- Very usable, nice remote
- Handling of MP3s and JPGs is a little weak
Elegantly simple, the Sony is not a revolutionary device, but it's easy and intuitive to use.
Price$ 349.00 (AUD)
Sony gets just about everything right with the SLVD985P. It doesn't break new ground, deliver amazing new features or really do anything out of the ordinary, but like the Toshiba SD-34VLSY, it scores points where it really counts--in usability and quality.
The SLVD985P has the now usual array of inputs and output: an antenna loop-through, component video out with progressive scan support, composite output through RCA, rear and front RCA inputs, S-Video output, and coaxial and optical digital audio output.
Its remote is well designed, with an intuitive layout that works for both DVD and VCR features, and soft-touch buttons that aren't going to chafe the thumbs after hours of channel surfing.
Right from the get-go, the Sony SLVD985P is easy to use. As soon as you start it up, it performs an automatic channel search and asks for the time. Using the unified control panel to change DVD or VHS settings, and to program the timer, never required consulting the manual (which is itself a fine piece of work, less an engineering textbook than a step-by-step walkthrough).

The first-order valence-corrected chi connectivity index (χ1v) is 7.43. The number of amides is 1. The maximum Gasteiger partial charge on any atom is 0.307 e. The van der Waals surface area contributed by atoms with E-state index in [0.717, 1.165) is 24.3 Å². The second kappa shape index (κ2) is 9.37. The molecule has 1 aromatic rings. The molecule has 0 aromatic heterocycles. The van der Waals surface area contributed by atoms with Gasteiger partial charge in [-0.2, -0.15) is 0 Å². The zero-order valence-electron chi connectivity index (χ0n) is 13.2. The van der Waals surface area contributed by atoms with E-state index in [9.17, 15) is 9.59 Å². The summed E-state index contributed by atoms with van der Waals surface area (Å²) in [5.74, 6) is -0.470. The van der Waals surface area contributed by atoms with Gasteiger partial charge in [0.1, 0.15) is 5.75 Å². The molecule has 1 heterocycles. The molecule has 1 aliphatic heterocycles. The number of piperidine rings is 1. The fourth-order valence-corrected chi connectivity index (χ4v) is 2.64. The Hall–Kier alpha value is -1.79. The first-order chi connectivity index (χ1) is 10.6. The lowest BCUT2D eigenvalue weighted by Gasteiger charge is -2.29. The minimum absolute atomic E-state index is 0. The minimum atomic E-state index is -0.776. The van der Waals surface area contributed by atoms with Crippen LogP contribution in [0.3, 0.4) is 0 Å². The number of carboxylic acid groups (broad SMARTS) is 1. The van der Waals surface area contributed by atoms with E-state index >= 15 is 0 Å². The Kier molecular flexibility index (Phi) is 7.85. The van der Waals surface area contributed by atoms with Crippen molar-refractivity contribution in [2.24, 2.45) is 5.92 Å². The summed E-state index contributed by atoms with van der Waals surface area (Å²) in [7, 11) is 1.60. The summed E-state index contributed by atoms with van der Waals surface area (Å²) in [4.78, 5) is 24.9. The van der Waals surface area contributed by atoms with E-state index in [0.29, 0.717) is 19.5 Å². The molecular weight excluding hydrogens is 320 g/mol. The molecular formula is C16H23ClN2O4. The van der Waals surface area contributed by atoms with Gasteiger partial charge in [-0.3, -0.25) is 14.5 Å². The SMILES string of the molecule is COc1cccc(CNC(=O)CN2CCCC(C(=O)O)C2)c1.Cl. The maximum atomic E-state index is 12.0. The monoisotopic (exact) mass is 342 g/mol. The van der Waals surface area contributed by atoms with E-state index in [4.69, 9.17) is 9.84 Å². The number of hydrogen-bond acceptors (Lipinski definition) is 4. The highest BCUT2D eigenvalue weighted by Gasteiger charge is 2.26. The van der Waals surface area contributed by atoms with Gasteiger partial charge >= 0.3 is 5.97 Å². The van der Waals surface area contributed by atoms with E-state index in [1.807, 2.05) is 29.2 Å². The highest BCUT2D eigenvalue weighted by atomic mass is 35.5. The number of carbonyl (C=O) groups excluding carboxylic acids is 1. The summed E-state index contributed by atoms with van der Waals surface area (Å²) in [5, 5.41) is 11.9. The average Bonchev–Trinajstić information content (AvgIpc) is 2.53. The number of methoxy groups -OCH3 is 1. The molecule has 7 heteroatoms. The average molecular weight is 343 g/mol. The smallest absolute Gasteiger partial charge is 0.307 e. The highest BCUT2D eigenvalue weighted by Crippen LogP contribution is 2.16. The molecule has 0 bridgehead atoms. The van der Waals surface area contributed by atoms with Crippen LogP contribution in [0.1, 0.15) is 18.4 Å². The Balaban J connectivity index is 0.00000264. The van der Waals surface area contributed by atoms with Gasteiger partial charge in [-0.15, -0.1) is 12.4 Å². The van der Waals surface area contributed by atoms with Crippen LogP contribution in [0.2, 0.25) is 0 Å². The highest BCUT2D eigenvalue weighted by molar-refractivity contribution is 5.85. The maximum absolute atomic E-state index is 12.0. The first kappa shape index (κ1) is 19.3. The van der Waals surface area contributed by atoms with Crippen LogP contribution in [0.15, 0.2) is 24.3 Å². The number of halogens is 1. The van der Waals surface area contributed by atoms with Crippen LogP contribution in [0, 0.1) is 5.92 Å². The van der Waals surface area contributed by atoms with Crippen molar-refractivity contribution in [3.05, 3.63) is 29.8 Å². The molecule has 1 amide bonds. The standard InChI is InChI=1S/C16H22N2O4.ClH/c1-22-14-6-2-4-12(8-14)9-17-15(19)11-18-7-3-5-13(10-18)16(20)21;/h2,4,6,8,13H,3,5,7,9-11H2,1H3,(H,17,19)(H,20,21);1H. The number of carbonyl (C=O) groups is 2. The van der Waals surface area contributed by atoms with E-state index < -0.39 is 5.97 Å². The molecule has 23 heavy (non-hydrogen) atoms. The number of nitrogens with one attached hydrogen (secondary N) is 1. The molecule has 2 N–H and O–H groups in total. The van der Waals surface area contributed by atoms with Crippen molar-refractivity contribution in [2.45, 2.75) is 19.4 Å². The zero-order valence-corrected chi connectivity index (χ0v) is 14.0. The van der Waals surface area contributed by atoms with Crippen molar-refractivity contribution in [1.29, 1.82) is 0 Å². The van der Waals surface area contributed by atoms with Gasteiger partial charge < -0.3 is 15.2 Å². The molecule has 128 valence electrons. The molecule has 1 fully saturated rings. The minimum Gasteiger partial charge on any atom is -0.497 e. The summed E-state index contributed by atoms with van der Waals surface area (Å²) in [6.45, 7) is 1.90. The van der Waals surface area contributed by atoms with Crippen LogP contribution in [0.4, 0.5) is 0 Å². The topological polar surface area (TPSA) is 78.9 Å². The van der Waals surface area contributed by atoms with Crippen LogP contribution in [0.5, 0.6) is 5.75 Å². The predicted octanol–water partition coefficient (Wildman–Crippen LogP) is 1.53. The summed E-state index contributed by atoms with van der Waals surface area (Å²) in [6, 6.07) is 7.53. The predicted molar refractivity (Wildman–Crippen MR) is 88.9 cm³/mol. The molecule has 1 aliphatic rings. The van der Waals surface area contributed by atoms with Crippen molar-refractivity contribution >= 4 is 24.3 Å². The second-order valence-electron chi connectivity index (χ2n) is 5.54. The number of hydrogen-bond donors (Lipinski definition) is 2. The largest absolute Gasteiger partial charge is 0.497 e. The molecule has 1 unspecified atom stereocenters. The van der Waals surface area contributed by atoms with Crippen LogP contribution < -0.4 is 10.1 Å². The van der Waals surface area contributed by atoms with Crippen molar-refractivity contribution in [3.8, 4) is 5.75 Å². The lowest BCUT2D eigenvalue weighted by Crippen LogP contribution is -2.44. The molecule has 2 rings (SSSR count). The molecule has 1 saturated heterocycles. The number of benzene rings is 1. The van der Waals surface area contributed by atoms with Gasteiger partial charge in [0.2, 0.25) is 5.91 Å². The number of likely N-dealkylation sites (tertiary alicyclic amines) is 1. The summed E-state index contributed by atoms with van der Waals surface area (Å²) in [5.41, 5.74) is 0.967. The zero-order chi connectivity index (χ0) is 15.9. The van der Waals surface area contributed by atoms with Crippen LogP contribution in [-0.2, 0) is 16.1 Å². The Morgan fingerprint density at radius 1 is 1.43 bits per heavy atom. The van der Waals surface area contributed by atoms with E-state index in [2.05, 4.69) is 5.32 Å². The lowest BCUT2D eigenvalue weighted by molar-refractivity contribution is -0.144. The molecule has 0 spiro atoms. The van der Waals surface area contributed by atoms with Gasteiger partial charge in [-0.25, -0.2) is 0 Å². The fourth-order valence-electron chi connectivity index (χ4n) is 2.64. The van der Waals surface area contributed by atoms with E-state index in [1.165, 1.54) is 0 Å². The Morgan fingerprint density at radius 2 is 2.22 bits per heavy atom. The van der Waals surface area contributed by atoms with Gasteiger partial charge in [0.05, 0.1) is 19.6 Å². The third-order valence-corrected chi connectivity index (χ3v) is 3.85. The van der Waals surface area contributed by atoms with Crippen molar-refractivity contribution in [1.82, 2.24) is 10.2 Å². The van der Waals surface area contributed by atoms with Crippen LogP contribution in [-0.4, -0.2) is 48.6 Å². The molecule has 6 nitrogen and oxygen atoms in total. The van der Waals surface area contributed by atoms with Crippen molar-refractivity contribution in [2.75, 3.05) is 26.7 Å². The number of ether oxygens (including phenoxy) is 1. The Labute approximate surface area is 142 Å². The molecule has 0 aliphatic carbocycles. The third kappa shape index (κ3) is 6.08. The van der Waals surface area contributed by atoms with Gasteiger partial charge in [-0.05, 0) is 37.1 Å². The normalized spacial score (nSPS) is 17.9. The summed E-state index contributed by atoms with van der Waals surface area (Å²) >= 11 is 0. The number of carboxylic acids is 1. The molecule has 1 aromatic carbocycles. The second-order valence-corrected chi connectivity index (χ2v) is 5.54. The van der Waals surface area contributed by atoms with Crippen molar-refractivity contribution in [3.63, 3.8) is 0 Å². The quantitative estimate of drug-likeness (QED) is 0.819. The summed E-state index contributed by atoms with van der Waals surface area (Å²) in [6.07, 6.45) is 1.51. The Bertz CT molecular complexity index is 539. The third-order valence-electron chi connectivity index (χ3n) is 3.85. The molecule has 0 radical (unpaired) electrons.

The quality of the VHS tuning, playback and recording were all top notch, very near the best in its class. A test VHS recording lost very little in the translation from broadcast TV to tape, which is rare. Likewise, the DVD picture was also as good as it gets.
If the Sony has a weakness, it's in its MP3 and JPG support. It read our test DVD just fine, and allowed us to choose music play or JPG viewing. There's also nothing wrong with the interface; it has thumbnail album views and a clear list of MP3 tracks. It was, however, painfully slow to open images and generate thumbnails, and the MP3 player does not support random play.
Those issues aside, the Sony SLVD985P is a very fine combo device, making a virtue of simplicity.
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A smarter way to print for busy small business owners, combining speedy printing with scanning and copying, making it easier to produce high quality documents and images at a touch of a button.
I've had a multifunction printer in the office going on 10 years now. It was a neat bit of kit back in the day -- print, copy, scan, fax -- when printing over WiFi felt a bit like magic. It’s seen better days though and an upgrade’s well overdue. This HP OfficeJet Pro 8730 looks like it ticks all the same boxes: print, copy, scan, and fax. (Really? Does anyone fax anything any more? I guess it's good to know the facility’s there, just in case.) Printing over WiFi is more-or- less standard these days.
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